County nursing home employees reject contract

LACONIA — Employees of the Belknap County Nursing Home last week rejected the employment contract offered by the Belknap County Commissioners and decided to petition the Board of Directors of the State Employees Association to authorize action without indicating what steps they may take.

The county and its nursing home employees have failed to reach agreement on a contract since 2012, leaving employees without an increase in compensation for the past four years wages. The tentative agreement was rejected by a vote of 33 against and 14 in favor. Another 23 employees, who would be covered by the contract, were not entitled to vote because they do not pay union dues.

The commission's offer mirrors the collective bargaining agreements negotiated with Teamsters Local 633 representing managerial and administrative employees and the State Employees Association representing corrections officers, which have been ratified by the members of both unions and approved by the Belknap County Delegation.

The two-year agreement includes a 1.4 percent cost-of-living adjustment for each year as well as step increases, which could increase total compensation for eligible employees by 4.4 percent each year. The agreement would change the health insurance benefit from an HMO plan to a site-of-service plan, which would include deductibles of $1,000, $2,000 and $3,000 for single, two-person and family plans. In the first year of the agreement, employees are entitled to a $1,000 bonus for changing their health insurance plan.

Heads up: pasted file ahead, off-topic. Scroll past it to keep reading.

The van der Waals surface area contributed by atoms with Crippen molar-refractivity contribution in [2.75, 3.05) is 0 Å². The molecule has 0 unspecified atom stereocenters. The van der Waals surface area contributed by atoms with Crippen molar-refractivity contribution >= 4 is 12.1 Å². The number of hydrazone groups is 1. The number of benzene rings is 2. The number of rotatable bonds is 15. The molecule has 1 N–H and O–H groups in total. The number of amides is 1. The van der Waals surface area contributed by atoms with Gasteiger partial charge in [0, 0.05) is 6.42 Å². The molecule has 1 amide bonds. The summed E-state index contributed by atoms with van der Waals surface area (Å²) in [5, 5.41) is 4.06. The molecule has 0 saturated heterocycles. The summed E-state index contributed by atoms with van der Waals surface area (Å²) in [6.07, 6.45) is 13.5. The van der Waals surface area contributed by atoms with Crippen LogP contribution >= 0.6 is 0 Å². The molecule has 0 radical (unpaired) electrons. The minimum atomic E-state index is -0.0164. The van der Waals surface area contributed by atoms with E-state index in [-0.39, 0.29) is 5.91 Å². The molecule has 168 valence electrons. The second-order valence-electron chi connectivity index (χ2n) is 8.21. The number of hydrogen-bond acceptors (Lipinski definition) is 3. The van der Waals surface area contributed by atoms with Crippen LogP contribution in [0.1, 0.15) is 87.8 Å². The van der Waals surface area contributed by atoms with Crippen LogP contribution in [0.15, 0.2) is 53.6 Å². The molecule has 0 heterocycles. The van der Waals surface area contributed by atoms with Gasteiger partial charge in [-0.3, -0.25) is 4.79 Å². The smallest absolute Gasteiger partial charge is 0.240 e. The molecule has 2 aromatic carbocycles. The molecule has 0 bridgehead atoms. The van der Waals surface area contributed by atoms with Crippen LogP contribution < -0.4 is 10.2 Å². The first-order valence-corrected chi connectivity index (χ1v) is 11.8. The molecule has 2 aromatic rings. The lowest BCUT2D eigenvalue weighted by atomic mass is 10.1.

In a prepared statement, Candie Harriman, vice president of the union local, said that "at a time when the economy is very strong and the rate of inflation is stable, it is clear that the Belknap County Nursing Home employees deserved a better contract from the commissioners."

"This was very disappointing," said Commissioner Hunter Taylor. "These people really deserve a pay raise." He said that most employees would receive an increase of more that 8 percent over the two years of the contract.

"I think it was a good contract and like every other good deal neither side got all it wanted," he said. "The county got a break on the cost of health insurance and the employees got an increase in compensation."

Rich Gulla, president of the State Employees Association Local 1984, said that the commission offered employees "a minimal wage adjustment in return for significant health concessions. The employees," he continued, "would essentially be funding their own raises by agreeing to such a low wage increase." Nevertheless, he told employees that "We are eager to get right back to the bargaining table and reach a more mutually beneficial agreement."

In the meantime, employee will work to the terms of the collective bargaining agreement reached in 2012.

City manager presents budget that promises spending increases while keeping under tax cap


LACONIA —While keeping within the tight bounds of the tax cap, City Manager Scott Myers, last night recommended a city budget for fiscal year 2017 that would would increase total expenditures by 3.4 percent and infrastructure investment by 10.4 percent.